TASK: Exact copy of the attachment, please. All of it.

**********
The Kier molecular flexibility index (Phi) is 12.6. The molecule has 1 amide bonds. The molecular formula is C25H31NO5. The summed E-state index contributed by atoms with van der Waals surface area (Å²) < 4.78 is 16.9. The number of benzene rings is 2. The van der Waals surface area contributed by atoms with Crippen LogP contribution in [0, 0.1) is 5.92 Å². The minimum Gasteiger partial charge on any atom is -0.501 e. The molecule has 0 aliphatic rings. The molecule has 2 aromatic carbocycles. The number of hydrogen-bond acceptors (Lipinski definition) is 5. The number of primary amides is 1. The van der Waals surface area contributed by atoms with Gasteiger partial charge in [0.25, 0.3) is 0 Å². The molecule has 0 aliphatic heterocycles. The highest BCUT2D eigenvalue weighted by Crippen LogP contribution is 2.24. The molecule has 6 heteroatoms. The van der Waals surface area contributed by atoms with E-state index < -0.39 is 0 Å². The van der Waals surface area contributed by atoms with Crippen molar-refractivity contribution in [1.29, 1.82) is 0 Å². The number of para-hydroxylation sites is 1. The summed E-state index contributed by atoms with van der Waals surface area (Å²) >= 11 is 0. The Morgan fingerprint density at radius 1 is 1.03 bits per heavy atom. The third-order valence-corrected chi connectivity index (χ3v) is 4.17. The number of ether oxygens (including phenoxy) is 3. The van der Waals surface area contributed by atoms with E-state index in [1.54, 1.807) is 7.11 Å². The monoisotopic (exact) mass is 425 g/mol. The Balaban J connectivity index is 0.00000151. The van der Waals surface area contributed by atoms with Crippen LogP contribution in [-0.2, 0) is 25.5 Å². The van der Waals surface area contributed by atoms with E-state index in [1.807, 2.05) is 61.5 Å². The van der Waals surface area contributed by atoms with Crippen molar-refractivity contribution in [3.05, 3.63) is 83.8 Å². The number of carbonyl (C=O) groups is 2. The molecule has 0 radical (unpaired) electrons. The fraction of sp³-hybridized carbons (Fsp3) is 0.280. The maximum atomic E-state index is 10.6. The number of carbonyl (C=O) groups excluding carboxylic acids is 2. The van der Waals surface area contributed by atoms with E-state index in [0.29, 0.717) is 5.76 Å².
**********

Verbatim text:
The Kier molecular flexibility index (Phi) is 12.6. The molecule has 1 amide bonds. The molecular formula is C25H31NO5. The summed E-state index contributed by atoms with van der Waals surface area (Å²) < 4.78 is 16.9. The number of benzene rings is 2. The van der Waals surface area contributed by atoms with Crippen LogP contribution in [0, 0.1) is 5.92 Å². The minimum Gasteiger partial charge on any atom is -0.501 e. The molecule has 0 aliphatic rings. The molecule has 2 aromatic carbocycles. The number of hydrogen-bond acceptors (Lipinski definition) is 5. The number of primary amides is 1. The van der Waals surface area contributed by atoms with Gasteiger partial charge in [0.25, 0.3) is 0 Å². The molecule has 0 aliphatic heterocycles. The highest BCUT2D eigenvalue weighted by Crippen LogP contribution is 2.24. The molecule has 6 heteroatoms. The van der Waals surface area contributed by atoms with E-state index < -0.39 is 0 Å². The van der Waals surface area contributed by atoms with Crippen molar-refractivity contribution in [1.29, 1.82) is 0 Å². The number of para-hydroxylation sites is 1. The summed E-state index contributed by atoms with van der Waals surface area (Å²) >= 11 is 0. The Morgan fingerprint density at radius 1 is 1.03 bits per heavy atom. The third-order valence-corrected chi connectivity index (χ3v) is 4.17. The number of ether oxygens (including phenoxy) is 3. The van der Waals surface area contributed by atoms with E-state index in [1.54, 1.807) is 7.11 Å². The monoisotopic (exact) mass is 425 g/mol. The Balaban J connectivity index is 0.00000151. The van der Waals surface area contributed by atoms with Crippen LogP contribution in [-0.2, 0) is 25.5 Å². The van der Waals surface area contributed by atoms with E-state index in [1.807, 2.05) is 61.5 Å². The van der Waals surface area contributed by atoms with Crippen molar-refractivity contribution in [3.05, 3.63) is 83.8 Å². The number of carbonyl (C=O) groups is 2. The molecule has 0 radical (unpaired) electrons. The fraction of sp³-hybridized carbons (Fsp3) is 0.280. The maximum atomic E-state index is 10.6. The number of carbonyl (C=O) groups excluding carboxylic acids is 2. The van der Waals surface area contributed by atoms with E-state index in [0.29, 0.717) is 5.76 Å².